Holism in life is a highly valued characteristic of postmoderns. They reject a compartmentalized life that goes to church one day a week, but then lives an entirely different lifestyle the rest of the week. In contrast, postmoderns feel that integrity in all areas of life is important, and they are “rightly suspicious of those who live segmented and compartmentalized lives” (Smith 2005:69). The holism that postmoderns espouse also “rejects the radical individualism of modernism and seeks to replace that individualism with community (Ford and Denney 1995:117).


The emerging generations are skeptical of authority figures and cynical about religion—perhaps with good reason. The lies and deceit of the Vietnam War era, Watergate, CIA cover-ups, the tele-evangelists’ scandals, the sexual abuse that rocked the Catholic Church, and many other betrayals of the public trust have left postmoderns searching for things that are real and authentic. What postmoderns are looking for is people who are transparent, real, vulnerable, imperfect, and unpolished (Celek, Zander, and Kampert 1996:101). This is a far cry from what is projected by many religious leaders and believers who act like they are spiritual and religious and that they have it all together. Instead of wearing a spiritual mask, believers who want to minister to these new generations need to communicate that they are fellow pilgrims dealing with life’s struggles in a real and authentic way.

How Worldviews Change

With this as a brief background of some of the worldview assumptions and premises that are highly valued by postmoderns, in this section I will share two basic approaches that encourage worldview change (Kraft 1996:56, 57).

First, when people are given a new explanation of reality that sets up tension within their worldview they are forced to reassess what they think and believe about reality. Adventists are good at this approach and have used it effectively in presenting biblical truths in powerful and convincing ways. This approach is most effective among those who are already Christian, who are committed to the Word of God, and who have a basic understanding of biblical doctrine. When such people hear presentations on the prophecies of Daniel and Revelation or on the Sabbath or the condition of humanity in death a crisis begins to rage in their minds. Such a crisis and tension in their belief system create an opportunity for the Holy Spirit to bring about a change in values and assumptions.

However, many in our world are not interested in biblical truth. Postmoderns are especially skeptical of anyone who suggests that there is only one truth. Furthermore, many postmoderns would not be inclined to attend either a typical Bible study or a traditional Adventist evangelistic series. In such a situation the second approach to worldview change can be more effective. This approach provides an opportunity for people to have a new experience that again challenges their worldview and causes them to reassess their view of reality. This approach more closely mirrors the approach of Jesus, the disciples, and the early church in its emphasis on healing, setting people free from the evil one, and in helping people experience the power of a loving, caring God in some practical and experiential way.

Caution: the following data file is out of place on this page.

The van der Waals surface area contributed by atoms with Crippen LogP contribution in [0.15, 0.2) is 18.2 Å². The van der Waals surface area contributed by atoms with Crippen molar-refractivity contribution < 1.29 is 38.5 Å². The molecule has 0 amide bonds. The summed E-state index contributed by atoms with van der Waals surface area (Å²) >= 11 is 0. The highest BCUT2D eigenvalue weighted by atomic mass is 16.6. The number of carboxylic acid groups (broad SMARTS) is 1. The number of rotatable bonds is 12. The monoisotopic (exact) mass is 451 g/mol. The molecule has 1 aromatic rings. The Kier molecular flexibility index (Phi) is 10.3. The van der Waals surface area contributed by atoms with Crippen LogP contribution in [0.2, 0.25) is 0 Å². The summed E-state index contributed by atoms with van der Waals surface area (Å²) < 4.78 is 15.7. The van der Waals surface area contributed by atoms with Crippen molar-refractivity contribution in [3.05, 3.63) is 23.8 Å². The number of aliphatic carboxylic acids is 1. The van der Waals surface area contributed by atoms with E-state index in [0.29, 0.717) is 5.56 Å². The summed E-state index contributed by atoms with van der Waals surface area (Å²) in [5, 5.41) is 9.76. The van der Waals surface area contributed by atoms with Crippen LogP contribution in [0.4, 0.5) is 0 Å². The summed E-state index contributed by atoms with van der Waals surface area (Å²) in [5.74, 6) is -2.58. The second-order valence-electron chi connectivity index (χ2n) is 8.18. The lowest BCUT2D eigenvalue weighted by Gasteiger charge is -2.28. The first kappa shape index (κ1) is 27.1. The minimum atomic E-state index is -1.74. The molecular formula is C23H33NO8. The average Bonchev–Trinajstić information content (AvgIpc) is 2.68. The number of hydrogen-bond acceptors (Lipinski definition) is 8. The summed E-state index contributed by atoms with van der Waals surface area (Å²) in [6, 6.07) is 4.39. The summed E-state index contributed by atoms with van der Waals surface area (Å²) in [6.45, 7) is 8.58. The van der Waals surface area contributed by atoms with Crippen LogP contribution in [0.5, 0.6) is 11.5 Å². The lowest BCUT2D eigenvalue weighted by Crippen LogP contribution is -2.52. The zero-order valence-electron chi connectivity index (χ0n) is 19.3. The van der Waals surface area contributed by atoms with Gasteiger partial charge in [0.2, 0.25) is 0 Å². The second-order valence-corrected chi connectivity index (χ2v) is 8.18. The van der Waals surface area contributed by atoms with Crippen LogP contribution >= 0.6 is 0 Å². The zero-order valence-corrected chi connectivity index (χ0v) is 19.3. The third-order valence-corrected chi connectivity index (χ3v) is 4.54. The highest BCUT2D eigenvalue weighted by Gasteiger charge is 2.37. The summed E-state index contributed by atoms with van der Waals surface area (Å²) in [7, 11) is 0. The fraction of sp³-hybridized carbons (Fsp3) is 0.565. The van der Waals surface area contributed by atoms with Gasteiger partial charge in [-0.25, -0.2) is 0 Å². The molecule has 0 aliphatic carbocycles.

It is interesting to note that in the Book of Acts the usual pattern of bringing people to faith in Jesus Christ was for the Holy Spirit to initiate some new experience in a city or village that caused the people to be amazed. The experience created a willingness to listen to preaching about the kingdom of God.

This is probably what it will take for postmoderns. The church and Christian witnesses will have to begin with an experience of some kind that grabs the attention of the pre-believers, but they will also have to eventually get to the place where the new explanation of reality in Jesus Christ can be shared with them before they can become committed believers.

Best Practices Encouraging Conversion among Postmoderns

If postmoderns are more open to worldview change that occurs through new experiences, exactly what kind of experiences would encourage the emerging generations to consider the claims of Jesus Christ on their lives and help them become believers? In this section of the paper I will share some of the best practices used by those working with postmoders that encourage movement towards Christ and conversion to his cause.